That famous line used by Jack Nicholson’s character in the movie A Few Good Men reminds me of the all too common challenge IT Executives face when sharing the results of a detailed project scoping exercise with their colleagues on the Executive Team.
I recall this line—wryly—because it seems to me that some Executives have a tough time accepting the cold hard truth about how long and how much an IT project is really going to take. Even today—with better methods—think Agile, PMBOK, PRINCE2 and years of IT history behind us—an IT Executives pitch for the right amount of resources and time to successfully deliver a project is often met with scepticism. As a result, IT Executives feel subtle and not so subtle pressure to cut, massage and generally perform minor miracles to deliver the same outcomes with fewer resources and reduced timeframes. Moreover, this I believe is one source of the still frequent failure of IT projects to deliver. Anecdotally, my conversations with IT Executives often bear this out. Over a decade ago I was involved in small, medium and large IT projects. I then took a detour into the related field of change management. However I remained an interested observer of the project management field and now, having returned, I had hoped to see improvements in the statistics on successful IT project delivery. Sure, there have been some (for example there are obvious increases in the numbers of professionally qualified PMs running IT projects) but not nearly enough as any cursory glance at project management research attests. Take these 2014 statistics:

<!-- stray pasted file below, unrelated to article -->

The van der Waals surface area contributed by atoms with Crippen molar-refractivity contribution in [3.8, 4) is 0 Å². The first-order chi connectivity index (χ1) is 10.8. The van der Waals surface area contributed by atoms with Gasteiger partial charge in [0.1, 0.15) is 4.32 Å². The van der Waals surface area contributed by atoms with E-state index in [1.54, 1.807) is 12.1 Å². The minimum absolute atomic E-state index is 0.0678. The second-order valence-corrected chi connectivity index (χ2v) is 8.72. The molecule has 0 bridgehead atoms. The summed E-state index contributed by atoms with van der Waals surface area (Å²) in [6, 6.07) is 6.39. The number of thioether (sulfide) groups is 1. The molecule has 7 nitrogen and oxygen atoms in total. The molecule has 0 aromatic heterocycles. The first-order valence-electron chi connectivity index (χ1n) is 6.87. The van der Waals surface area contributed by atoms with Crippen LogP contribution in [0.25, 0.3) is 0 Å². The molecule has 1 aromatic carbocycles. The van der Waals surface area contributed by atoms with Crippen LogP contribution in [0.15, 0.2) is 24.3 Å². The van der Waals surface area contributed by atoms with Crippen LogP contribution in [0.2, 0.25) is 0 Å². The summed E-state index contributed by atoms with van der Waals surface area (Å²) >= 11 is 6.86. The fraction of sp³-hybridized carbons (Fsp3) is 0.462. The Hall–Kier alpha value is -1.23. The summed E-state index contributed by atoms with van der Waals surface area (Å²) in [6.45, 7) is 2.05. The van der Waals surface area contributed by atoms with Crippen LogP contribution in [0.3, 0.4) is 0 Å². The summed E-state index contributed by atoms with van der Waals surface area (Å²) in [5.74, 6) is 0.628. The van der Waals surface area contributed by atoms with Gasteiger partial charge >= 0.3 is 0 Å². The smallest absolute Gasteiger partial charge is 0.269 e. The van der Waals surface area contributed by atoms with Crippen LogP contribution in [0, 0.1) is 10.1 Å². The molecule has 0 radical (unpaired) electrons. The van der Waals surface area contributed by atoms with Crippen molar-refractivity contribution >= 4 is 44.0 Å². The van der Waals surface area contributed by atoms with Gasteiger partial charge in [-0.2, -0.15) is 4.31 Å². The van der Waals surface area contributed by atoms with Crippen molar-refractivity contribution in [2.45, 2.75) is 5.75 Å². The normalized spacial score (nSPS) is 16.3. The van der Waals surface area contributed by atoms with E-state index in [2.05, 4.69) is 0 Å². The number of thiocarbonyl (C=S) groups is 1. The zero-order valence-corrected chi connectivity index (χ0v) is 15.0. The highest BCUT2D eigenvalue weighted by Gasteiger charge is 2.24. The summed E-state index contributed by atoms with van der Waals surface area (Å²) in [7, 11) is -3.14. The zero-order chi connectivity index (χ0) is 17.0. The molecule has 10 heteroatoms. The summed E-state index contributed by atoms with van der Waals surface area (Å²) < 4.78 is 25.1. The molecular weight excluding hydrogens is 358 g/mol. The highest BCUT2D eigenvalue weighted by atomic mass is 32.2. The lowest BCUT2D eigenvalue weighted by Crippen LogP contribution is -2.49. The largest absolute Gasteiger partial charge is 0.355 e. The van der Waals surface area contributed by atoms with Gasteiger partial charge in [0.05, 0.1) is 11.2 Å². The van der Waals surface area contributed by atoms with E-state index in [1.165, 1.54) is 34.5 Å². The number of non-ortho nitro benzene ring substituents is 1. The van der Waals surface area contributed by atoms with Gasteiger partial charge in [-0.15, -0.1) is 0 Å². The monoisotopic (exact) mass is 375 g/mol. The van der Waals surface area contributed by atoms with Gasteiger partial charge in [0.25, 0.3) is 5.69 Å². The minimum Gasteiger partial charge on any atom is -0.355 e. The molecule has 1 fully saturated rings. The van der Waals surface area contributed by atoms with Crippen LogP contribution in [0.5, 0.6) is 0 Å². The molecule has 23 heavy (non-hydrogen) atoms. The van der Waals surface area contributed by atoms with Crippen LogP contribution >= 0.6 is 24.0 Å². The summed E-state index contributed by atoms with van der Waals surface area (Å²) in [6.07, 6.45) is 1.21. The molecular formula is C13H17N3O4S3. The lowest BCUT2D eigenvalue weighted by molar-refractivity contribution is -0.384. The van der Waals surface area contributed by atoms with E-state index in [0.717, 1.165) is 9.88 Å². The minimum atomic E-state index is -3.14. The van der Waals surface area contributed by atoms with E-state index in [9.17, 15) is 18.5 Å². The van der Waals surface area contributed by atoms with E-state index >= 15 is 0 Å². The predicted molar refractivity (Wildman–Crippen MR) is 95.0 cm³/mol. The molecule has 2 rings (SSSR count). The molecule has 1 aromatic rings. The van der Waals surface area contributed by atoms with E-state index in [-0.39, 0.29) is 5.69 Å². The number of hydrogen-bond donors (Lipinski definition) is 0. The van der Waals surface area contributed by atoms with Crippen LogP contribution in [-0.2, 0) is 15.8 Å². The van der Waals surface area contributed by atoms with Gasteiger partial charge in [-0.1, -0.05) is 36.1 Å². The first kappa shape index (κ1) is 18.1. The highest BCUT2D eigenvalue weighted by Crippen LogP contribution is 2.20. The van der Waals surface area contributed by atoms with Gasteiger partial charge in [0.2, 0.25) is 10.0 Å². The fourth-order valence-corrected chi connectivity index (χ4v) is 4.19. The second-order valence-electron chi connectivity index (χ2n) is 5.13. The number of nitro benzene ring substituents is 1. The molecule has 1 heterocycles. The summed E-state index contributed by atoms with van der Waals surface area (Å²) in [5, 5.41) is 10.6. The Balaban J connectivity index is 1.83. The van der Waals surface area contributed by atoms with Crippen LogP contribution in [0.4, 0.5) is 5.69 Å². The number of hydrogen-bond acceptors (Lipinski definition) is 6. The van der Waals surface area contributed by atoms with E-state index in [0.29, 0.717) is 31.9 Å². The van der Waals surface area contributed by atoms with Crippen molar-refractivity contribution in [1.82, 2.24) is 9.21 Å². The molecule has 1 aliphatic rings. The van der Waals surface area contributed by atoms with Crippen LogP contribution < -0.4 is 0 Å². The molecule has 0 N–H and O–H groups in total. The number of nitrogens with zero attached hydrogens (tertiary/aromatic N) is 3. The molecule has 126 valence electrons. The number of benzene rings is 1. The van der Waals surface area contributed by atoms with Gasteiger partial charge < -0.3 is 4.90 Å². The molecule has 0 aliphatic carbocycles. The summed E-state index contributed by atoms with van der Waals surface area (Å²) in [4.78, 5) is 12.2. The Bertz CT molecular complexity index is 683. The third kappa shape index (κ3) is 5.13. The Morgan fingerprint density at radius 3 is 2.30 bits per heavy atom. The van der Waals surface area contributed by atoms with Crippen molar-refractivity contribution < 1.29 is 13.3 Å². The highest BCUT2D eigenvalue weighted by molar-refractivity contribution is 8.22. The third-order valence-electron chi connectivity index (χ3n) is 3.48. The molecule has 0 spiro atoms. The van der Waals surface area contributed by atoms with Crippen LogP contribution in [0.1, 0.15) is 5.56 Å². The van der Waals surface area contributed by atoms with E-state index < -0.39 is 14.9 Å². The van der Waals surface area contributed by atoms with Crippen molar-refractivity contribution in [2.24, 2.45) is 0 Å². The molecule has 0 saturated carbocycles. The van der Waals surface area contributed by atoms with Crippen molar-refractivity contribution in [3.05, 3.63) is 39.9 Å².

- One in six IT projects has an average cost overrun of 200% and a schedule overrun of 70%. (Source: Harvard Business Review)
- Less than a third of all projects were completed on time and on budget over the past year. (Source: Standish Group)
- 75% of business and IT Executives anticipate their software projects will fail. (Source: Geneca)
The final statistic about low expectations of success is alarming. Combine this with my crude theory that IT projects continue to fail because no-one wants to hear the truth about scope and we have the perfect storm.
I suspect solutions to these vexing issues could come from improved communication, pitching and negotiation skills and good old fashioned frank and fearless conversations about probabilities of success and expectation management from both sides of the Executive table. I also have a hunch that the field of IT Project Management could still learn from other disciplines (such as construction/engineering) about approaches. This has been talked about for decades, but there was always an under-current to the conversation that went something like this…..’Yes, I am sure we could learn from other disciplines but IT projects are a different beast i.e. we are a bit special’. Does this sound familiar? If so…is it time we addressed this old chestnut? I look forward to having productive conversations with you on this topic and exploring my hunches further – am happy to be disproved! Feel free to strike up an online conversation with me.